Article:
Many of the hard-edge painters also differed greatly from more traditional color field painters, because although their work employed color as one of its principle components, they were more preoccupied with design and structure. In fact, even though Kenneth Noland had been a student of Josef Albers, who famously espoused the "interaction of color," he and others like him often tended to employ colors that failed to relate in the way Albers envisaged. Frederick Hammersley's Opposing #15 (1959) is typical of this strategy, since it uses contrasting primaries.
In 1964 Langsner curated another exhibition, this time at the Pavilion Gallery (otherwise known as the Newport Pavilion) in Newport Beach, CA. Combining his original term with the subtitle assigned by Alloway, Langsner called this exhibition California Hard-Edge Painting. Included in the show were the original four from Four Abstract Classicists (1959), along with artists such as Larry Bell, Helen Lundenberg, and John Coplans.
But this should not suggest that the term "hard-edge" was therefore an established reference point for years to come; it had to compete with several others that attempted to describe similar work in the period, including "One-Image painting," and "Systemic painting." Some curators therefore tried to avoid descriptive labels entirely, and in 1963 an exhibition entitled Second-Generation Abstraction was held at the Jewish Museum in New York. The show consisted of 47 works by nine artists: Al Held, Ellsworth Kelly, Frank Stella, Morris Louis, Kenneth Noland, Miriam Schapiro, George Ortman, Paul Brach, and Raymond Parker. It was significant for its introduction of New York-based artists into the hard-edge school of abstract painting. Up to this point, the tendency was only associated with those California artists who were widely considered rebels from the New York School.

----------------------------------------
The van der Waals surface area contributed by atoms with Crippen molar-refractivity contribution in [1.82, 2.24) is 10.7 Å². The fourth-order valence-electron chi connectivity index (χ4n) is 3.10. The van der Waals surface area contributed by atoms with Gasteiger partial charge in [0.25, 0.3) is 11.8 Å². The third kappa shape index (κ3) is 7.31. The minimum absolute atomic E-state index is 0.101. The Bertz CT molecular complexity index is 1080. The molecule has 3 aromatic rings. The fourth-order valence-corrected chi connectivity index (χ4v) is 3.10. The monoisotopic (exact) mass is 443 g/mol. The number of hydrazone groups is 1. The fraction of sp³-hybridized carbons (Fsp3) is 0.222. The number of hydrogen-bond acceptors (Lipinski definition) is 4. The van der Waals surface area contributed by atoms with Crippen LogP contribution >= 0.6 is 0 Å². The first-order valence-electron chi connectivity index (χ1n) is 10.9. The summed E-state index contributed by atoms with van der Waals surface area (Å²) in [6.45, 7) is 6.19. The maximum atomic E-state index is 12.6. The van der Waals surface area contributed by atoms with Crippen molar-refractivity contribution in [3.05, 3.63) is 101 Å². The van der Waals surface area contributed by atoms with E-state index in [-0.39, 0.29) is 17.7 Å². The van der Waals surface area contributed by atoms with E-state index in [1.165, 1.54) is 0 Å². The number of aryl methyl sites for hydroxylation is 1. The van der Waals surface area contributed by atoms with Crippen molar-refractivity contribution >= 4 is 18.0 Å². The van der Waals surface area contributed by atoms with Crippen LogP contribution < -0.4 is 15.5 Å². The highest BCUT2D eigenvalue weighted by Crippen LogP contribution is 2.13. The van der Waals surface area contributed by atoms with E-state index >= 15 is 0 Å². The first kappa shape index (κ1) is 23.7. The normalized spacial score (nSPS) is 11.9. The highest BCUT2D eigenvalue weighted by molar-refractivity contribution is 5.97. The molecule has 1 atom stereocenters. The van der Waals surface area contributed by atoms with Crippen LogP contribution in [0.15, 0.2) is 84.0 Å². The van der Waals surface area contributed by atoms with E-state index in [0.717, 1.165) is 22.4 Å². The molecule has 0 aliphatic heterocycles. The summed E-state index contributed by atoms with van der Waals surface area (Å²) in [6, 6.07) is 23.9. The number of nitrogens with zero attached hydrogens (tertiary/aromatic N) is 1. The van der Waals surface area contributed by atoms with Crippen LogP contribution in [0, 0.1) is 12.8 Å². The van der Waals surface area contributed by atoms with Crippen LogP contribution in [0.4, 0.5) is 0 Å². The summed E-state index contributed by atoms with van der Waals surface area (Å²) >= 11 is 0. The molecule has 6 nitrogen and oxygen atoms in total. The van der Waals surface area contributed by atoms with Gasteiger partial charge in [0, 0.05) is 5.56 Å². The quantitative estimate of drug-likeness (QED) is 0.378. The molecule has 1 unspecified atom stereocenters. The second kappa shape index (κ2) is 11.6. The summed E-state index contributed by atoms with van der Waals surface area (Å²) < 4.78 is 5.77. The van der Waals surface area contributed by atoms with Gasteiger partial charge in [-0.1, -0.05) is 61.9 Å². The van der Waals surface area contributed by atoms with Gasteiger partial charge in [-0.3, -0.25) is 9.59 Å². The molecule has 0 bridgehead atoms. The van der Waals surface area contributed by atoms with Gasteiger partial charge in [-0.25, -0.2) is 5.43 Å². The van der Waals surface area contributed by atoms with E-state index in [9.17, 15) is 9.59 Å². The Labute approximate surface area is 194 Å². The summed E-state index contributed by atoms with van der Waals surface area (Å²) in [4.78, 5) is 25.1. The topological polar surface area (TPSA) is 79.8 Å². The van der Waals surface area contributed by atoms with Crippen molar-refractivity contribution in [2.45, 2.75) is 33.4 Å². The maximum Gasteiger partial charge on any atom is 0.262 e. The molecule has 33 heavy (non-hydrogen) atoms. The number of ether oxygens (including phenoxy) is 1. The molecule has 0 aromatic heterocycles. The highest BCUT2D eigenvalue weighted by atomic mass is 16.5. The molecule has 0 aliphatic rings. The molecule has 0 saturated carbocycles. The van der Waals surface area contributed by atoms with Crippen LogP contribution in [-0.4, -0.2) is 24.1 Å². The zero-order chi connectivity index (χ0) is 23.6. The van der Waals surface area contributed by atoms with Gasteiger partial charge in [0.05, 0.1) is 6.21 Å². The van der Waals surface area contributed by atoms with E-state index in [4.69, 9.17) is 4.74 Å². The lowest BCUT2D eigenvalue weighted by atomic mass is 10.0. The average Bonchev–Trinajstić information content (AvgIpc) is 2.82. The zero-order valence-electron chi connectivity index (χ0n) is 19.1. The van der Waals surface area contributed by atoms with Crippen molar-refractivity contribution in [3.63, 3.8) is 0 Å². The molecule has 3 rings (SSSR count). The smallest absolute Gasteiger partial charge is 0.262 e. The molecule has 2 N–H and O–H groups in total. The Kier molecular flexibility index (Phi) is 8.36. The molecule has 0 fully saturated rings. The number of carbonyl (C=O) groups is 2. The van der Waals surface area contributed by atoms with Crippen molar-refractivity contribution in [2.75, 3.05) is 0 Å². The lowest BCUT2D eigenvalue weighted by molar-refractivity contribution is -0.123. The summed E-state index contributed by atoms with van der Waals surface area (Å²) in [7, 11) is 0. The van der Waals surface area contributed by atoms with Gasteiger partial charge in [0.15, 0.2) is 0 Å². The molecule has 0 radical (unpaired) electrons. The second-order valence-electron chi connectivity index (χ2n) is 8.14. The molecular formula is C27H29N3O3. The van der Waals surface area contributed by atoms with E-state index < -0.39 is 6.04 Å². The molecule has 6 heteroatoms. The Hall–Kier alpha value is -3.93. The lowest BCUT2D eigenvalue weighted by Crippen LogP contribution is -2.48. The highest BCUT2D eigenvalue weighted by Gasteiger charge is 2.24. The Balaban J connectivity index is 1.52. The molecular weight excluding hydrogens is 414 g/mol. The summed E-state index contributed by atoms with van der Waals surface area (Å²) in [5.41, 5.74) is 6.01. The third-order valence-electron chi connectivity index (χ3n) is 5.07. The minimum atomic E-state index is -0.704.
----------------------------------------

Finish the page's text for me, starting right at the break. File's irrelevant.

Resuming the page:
Although the term "hard-edge" is helpful in describing the tendencies of the late 1960s, it had barely been launched before artists were also moving in new directions, and it fell from use as abstract painting explored new problems in the 1970s.
Useful Resources on Hard-edge Painting
| Colourfield Painting: Minimal, Cool, Hard Edge, Serial and Post-Painterly Abstract Art of the Sixties to the Present |
By Stuart Morris
| Lorser Feitelson and the Invention of Hard Edge Painting, 1945-1965 |
By Lorser Feitelson
| Visual puns and hard-edge poems: Works by Frederick Hammersley |
By Joseph Traugott
| Pacific Standard Time: Los Angeles Art, 1945-1980 |
By Rebecca Peabody, Andrew Perchuk, Glenn Phillips, Rani Singh, Lucy Bradnock
| John McLaughlin (1898-1976) - Minimalist Painter |
Artist Biography and Chronology
| Lorser Feitelson (1898-1978) |
Includes Biography of the Artist and Images of Work
| The Frederick Hammersley Foundation |
Includes Biography of the Artist and Images of His Work
| Karl Benjamin |
Includes Biography of the Artist and Images of His Work
| Karl Benjamin: Paintings from 1950-1965 |
Catalogue for 2004 Exhibition at Louis Stern Fine Arts
| Guggenheim - Hard-Edge Painting |
Brief Description of the Hard-Edge Movement and Analyses of Works from the Guggenheim Collection
| Frederick Hammersley Dies at 90; acclaimed painter |
By Susan Muchnic
| Masters of Modernism - The Accidental Modernist |
By Steven Biller
| Birth of the Cool |
By Elizabeth Armstrong
| Karl Benjamin's Colorful Resurgence |
By Jori Finkel
| Art Review: 'Colorforms': An Old-Fashioned Salute |
By Suzanne Muchnic
| Interview with Lorser Feitelson |
May 12, 1964